Injured Eagles linebacker Stewart Bradley walked into the Philadelphia locker room and first went to defensive backs Sheldon Brown and Quintin Mikell.
Bradley, who is sitting out the season on injured reserve with a knee injury, patted Brown on the back and the dejected three talked quietly for a few minutes, Mikell occasionally making hand motions trying to explain how the Eagles' defense was rendered helpless by Drew Brees and the Saints.
"They executed," Brown said to reporters later. "When you play that team, you have to create turnovers. And you can't have any. That's it."
Sounds simple until Brees is thrashing the secondary for 311 yards and three touchdowns, leading what looked like effortless drives down the field and taking full advantage of every mistake made by the Eagles in a 48-22 rout by the Saints.
In two games this season, Brees has completed 75 percent of his attempts for nine touchdowns and two interceptions. The Saints are the first team since the 2001 Colts to start the season with back-to-back 40-point games.
The Eagles defenders said Brees didn't do anything unexpected. It just couldn't be stopped. Brees completed passes to nine different receivers, including eight catches by Marques Colston, who scored two touchdowns.
"I think with our group, each game you never know whose day it's going to be," Brees said. "Did we know it was going to be (Colston's) day? No. We get into the heat of it and, all of a sudden, he's got the hot hand so we're feeding him."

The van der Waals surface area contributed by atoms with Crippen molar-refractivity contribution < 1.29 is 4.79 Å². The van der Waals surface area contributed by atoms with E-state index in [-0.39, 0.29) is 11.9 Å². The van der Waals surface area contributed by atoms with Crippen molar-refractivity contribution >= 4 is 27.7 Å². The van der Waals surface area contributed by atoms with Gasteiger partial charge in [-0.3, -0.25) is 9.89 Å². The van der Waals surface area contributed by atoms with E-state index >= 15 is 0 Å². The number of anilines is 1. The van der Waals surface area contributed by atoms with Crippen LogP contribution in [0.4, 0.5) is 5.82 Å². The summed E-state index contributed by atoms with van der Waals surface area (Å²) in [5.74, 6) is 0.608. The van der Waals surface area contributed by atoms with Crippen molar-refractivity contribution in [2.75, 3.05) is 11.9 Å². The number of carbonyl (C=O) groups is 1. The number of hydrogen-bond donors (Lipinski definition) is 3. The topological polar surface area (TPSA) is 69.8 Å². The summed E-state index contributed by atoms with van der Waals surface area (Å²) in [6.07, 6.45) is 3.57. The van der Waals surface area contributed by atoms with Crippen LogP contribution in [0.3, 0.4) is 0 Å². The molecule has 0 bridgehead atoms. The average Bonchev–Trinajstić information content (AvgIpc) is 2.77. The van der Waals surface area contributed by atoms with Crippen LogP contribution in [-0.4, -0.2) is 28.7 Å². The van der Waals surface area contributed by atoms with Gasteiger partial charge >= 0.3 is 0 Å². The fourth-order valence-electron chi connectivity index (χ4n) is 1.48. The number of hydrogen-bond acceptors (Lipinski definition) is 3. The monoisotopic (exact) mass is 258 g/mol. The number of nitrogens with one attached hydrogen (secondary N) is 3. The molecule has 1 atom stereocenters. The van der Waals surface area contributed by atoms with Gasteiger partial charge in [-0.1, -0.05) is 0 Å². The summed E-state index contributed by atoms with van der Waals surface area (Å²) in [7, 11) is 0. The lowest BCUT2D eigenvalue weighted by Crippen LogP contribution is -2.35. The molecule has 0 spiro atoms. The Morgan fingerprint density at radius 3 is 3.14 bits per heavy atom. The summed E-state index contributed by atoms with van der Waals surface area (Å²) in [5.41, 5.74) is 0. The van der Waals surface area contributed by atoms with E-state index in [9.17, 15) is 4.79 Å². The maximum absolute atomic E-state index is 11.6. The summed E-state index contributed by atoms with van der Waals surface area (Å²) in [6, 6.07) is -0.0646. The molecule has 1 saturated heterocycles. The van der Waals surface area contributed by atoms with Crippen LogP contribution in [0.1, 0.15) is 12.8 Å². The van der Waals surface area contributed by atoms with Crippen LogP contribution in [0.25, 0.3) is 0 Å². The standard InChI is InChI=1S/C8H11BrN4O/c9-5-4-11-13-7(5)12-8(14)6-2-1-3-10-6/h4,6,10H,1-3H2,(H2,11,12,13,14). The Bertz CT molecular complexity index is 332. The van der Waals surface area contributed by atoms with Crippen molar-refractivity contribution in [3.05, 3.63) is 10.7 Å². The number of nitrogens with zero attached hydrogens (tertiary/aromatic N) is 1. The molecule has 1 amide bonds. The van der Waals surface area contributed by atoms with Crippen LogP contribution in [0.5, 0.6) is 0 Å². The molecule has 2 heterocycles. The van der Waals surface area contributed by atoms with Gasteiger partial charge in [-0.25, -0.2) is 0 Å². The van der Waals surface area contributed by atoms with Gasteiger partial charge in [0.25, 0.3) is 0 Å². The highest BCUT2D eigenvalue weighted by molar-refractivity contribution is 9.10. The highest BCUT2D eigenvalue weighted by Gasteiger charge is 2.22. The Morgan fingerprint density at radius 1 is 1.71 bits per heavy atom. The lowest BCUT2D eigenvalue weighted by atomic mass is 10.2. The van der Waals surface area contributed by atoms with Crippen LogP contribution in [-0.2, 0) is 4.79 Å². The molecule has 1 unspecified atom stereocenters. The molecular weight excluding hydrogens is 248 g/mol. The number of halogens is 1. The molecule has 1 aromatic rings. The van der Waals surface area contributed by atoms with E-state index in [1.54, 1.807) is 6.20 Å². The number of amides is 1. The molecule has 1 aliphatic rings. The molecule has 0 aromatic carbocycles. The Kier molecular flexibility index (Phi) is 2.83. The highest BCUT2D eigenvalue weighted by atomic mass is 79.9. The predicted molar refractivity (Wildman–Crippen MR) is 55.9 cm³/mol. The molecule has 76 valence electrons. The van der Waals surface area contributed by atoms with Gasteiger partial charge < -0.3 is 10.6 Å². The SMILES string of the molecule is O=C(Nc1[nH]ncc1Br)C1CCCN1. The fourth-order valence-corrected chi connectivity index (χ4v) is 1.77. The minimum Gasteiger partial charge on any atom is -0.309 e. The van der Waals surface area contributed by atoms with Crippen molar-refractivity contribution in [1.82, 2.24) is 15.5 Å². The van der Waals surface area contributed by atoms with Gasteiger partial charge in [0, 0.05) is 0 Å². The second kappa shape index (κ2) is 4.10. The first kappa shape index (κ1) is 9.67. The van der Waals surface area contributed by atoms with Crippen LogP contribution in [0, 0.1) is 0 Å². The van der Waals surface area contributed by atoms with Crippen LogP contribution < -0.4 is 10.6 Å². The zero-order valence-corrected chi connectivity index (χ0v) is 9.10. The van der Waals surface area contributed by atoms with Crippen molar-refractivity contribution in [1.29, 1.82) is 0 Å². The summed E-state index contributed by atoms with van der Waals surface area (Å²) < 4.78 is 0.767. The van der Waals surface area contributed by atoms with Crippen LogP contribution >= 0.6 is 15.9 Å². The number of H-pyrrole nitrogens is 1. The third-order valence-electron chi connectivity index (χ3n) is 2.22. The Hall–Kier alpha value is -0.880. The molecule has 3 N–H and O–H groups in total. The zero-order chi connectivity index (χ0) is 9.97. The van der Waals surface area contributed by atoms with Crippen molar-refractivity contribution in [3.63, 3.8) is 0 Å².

Most emblematic of the Saints' ability to capitalize quickly was when Brees lead three successful scoring drives from the end of the second quarter through the early stages of the third, taking just a combined 3:06 off the clock. That scoring flurry turned what was a tie game into an 18-point New Orleans lead.
On the first possession of the game, Brees was 5-for-5 on an eight-play, 74-yard drive ended with a 15-yard TD pass to a wide-open Colston in the corner of the endzone.
It set the tone for a day that Brees would dominate.
"It is very important for this offense every game that we get off to a quick start," Saints running back Mike Bell said. "We want to start quick and that way it will set the tempo for the game."
Part of what makes Brees and the Saints offense so good is the speed at which both operate. Last week, the Eagles forced five turnovers against Carolina starter Jake Delhomme, but Brees' quickness didn't allow for the same amount of pressure in the backfield. Brees was sacked only twice - once by Juqua Parker which resulted in a fumble recovered by Saints tight end Jeremy Shockey for a loss of 14 yards.
"He gets the ball off quick," Eagles cornerback Joselio Hanson said. "It seemed like we were a step behind. He knows where he wants to go with the ball.
"Drew Brees is an animal. He's one of the best."